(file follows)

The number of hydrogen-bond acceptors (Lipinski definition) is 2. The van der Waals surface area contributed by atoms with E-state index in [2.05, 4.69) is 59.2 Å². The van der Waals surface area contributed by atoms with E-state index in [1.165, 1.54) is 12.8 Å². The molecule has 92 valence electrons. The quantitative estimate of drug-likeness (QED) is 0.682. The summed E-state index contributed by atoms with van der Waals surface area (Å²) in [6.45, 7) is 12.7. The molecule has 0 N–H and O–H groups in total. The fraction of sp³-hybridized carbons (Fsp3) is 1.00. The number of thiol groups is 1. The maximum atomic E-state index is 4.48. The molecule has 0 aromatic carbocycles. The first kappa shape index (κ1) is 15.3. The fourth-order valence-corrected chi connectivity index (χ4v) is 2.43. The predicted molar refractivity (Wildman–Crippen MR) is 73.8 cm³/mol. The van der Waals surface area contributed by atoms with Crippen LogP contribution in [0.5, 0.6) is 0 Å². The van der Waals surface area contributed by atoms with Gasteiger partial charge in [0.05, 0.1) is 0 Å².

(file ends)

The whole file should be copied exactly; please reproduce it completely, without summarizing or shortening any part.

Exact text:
The number of hydrogen-bond acceptors (Lipinski definition) is 2. The van der Waals surface area contributed by atoms with E-state index in [2.05, 4.69) is 59.2 Å². The van der Waals surface area contributed by atoms with E-state index in [1.165, 1.54) is 12.8 Å². The molecule has 92 valence electrons. The quantitative estimate of drug-likeness (QED) is 0.682. The summed E-state index contributed by atoms with van der Waals surface area (Å²) in [6.45, 7) is 12.7. The molecule has 0 N–H and O–H groups in total. The fraction of sp³-hybridized carbons (Fsp3) is 1.00. The number of thiol groups is 1. The maximum atomic E-state index is 4.48. The molecule has 0 aromatic carbocycles. The first kappa shape index (κ1) is 15.3. The fourth-order valence-corrected chi connectivity index (χ4v) is 2.43. The predicted molar refractivity (Wildman–Crippen MR) is 73.8 cm³/mol. The van der Waals surface area contributed by atoms with Crippen LogP contribution in [0.5, 0.6) is 0 Å². The van der Waals surface area contributed by atoms with Gasteiger partial charge in [0.05, 0.1) is 0 Å².